Another 3-pounder!

Church (3.138)(1.662 DT 2010)(4.48 Perry 2008)

Tracked for just the past couple of weeks, harvested 50% ripe.  Calipers put it at 3.249 lb., taped CC’s at 3.181.

Church (3.138)(1.662 DT 2010)(4.48 Perry 2008) B rev Church (3.138)(1.662 DT 2010)(4.48 Perry 2008) A

Duane Perry set an Ohio state record in 2008 with the grandparent of this one.  Church has received some bad publicity.  Sometimes the BIG ugly fruits which result from megablooms tend to split and have a large white core. But the “normal” fruits are big, beautiful (often speckled), and produce huge, perfect slices with a very good, traditional tomato flavor.  But ya gotta let ‘em ripen fully on the vine!  Even the extra sweet tiny “cherry” tomatoes are bland when under ripe.  Church vines can get huge and are very healthy and extremely productive; a skilled grower under good conditions could produce at least 40 tomatoes, most of them in the 1.5-2 lb. range.

Growth of largest Domingo is slowing, will probably show blush tomorrow, but tape measurements put it at 4.778 lbs.! Caliper measurements at “only” 4.182, however.  Main reason, I think, for such a large discrepancy is the shape of this tomato: a rectangular cuboid.  My weight prediction formulae are based on ellipsoids, which roughly fit most tomatoes.  A rectangular cuboid has those 8 corners which extend beyond the measurements of calipers used to measure diameters, but which are encompassed with a tape used to measure circumferences.  Reality is likely somewhere between these two methods of measurement.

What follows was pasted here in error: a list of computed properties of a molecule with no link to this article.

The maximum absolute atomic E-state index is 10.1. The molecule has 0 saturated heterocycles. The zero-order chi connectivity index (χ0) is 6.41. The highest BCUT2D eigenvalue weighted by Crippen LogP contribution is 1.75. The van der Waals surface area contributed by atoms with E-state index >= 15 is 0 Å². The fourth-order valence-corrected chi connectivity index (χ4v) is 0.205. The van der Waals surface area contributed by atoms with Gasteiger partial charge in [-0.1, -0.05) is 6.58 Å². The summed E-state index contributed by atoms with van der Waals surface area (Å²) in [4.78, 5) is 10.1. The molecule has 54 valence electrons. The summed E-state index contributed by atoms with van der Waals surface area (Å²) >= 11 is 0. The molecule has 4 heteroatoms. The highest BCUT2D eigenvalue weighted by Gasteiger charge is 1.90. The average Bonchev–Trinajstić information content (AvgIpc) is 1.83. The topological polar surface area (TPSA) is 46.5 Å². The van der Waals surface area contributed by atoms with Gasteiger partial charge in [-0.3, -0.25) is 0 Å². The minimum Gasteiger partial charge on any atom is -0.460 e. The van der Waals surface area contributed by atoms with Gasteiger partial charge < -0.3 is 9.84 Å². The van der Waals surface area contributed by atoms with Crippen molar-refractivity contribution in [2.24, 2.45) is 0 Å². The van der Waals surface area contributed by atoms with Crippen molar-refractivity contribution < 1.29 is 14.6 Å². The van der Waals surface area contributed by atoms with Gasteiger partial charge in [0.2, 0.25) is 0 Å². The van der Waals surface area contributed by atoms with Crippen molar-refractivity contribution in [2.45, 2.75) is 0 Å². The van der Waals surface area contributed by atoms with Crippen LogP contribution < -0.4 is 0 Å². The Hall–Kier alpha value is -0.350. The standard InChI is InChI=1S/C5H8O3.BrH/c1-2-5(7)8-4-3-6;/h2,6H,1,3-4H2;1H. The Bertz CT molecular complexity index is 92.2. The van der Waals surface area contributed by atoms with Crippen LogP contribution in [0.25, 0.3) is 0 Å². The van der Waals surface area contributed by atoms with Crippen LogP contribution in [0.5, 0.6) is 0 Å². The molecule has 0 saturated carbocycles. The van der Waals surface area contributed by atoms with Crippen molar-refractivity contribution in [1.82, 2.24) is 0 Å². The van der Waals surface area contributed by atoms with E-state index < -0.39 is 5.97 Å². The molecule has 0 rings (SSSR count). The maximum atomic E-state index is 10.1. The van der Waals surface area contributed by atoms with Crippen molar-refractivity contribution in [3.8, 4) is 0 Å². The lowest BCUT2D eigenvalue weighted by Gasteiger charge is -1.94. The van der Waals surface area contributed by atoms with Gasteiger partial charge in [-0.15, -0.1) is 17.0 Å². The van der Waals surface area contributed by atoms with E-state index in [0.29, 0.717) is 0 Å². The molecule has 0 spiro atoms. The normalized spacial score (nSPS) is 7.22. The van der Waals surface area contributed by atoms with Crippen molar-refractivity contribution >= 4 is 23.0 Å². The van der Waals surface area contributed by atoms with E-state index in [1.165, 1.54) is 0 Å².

= = = = = = = = = = =

September 7th update -

Not quite 3 lbs.

Delicious (2.868 DT 2014)(5th gen. 7.75 Graham 1986)

Only tracked since August 18th when it was already about 28 days along and was obviously growing very fast.  Calipers put it at 2.885 lb., taped CC’s at 3.117, with GAF (Geometry Adjustment Factor) of 0.9 (due to deep lobing and being very elongated)  – 2.805.  Often taped CC’s overestimate weight especially for deeply lobed specimens.

Delicious (2.868 DT 2014)(5th gen. 7.75 Graham 1986) B revDelicious (2.868 DT 2014)(5th gen. 7.75 Graham 1986) E rev

Here’s 2.868 DT 2014 < 1.224 DT 2013 < ~3 Glen Knox 2009 < __ Marvin Meisner 2008 < 7.75 Gordon Graham 1986